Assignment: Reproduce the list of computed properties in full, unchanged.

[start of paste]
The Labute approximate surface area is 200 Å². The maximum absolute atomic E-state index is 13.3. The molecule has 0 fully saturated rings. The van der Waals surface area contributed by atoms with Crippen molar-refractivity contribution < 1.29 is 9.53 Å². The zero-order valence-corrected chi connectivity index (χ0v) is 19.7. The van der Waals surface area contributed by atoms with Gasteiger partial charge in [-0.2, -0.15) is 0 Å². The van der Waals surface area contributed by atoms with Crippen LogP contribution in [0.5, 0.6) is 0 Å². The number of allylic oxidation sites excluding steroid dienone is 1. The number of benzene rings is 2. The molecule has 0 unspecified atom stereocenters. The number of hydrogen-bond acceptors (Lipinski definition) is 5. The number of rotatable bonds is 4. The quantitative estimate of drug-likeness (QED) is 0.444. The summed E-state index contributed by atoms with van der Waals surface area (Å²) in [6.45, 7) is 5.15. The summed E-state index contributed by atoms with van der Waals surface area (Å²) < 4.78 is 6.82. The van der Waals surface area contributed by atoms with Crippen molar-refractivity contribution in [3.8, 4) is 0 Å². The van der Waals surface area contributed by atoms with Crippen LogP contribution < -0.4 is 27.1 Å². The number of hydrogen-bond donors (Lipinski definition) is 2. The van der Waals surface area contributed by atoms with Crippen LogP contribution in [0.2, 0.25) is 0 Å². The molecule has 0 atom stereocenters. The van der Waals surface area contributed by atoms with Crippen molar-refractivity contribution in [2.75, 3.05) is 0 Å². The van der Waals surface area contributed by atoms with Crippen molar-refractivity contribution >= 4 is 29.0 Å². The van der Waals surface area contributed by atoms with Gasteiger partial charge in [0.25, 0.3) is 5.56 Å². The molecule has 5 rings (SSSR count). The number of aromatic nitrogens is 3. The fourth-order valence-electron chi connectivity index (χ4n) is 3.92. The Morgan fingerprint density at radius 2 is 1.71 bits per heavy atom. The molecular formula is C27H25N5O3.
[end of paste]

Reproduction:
The Labute approximate surface area is 200 Å². The maximum absolute atomic E-state index is 13.3. The molecule has 0 fully saturated rings. The van der Waals surface area contributed by atoms with Crippen molar-refractivity contribution < 1.29 is 9.53 Å². The zero-order valence-corrected chi connectivity index (χ0v) is 19.7. The van der Waals surface area contributed by atoms with Gasteiger partial charge in [-0.2, -0.15) is 0 Å². The van der Waals surface area contributed by atoms with Crippen LogP contribution in [0.5, 0.6) is 0 Å². The number of allylic oxidation sites excluding steroid dienone is 1. The number of benzene rings is 2. The molecule has 0 unspecified atom stereocenters. The number of hydrogen-bond acceptors (Lipinski definition) is 5. The number of rotatable bonds is 4. The quantitative estimate of drug-likeness (QED) is 0.444. The summed E-state index contributed by atoms with van der Waals surface area (Å²) in [6.45, 7) is 5.15. The summed E-state index contributed by atoms with van der Waals surface area (Å²) < 4.78 is 6.82. The van der Waals surface area contributed by atoms with Crippen molar-refractivity contribution in [3.8, 4) is 0 Å². The van der Waals surface area contributed by atoms with Crippen LogP contribution < -0.4 is 27.1 Å². The number of hydrogen-bond donors (Lipinski definition) is 2. The van der Waals surface area contributed by atoms with Crippen LogP contribution in [0.2, 0.25) is 0 Å². The molecule has 0 atom stereocenters. The van der Waals surface area contributed by atoms with Crippen molar-refractivity contribution in [2.75, 3.05) is 0 Å². The van der Waals surface area contributed by atoms with Crippen molar-refractivity contribution >= 4 is 29.0 Å². The van der Waals surface area contributed by atoms with Gasteiger partial charge in [0.25, 0.3) is 5.56 Å². The molecule has 5 rings (SSSR count). The number of aromatic nitrogens is 3. The fourth-order valence-electron chi connectivity index (χ4n) is 3.92. The Morgan fingerprint density at radius 2 is 1.71 bits per heavy atom. The molecular formula is C27H25N5O3.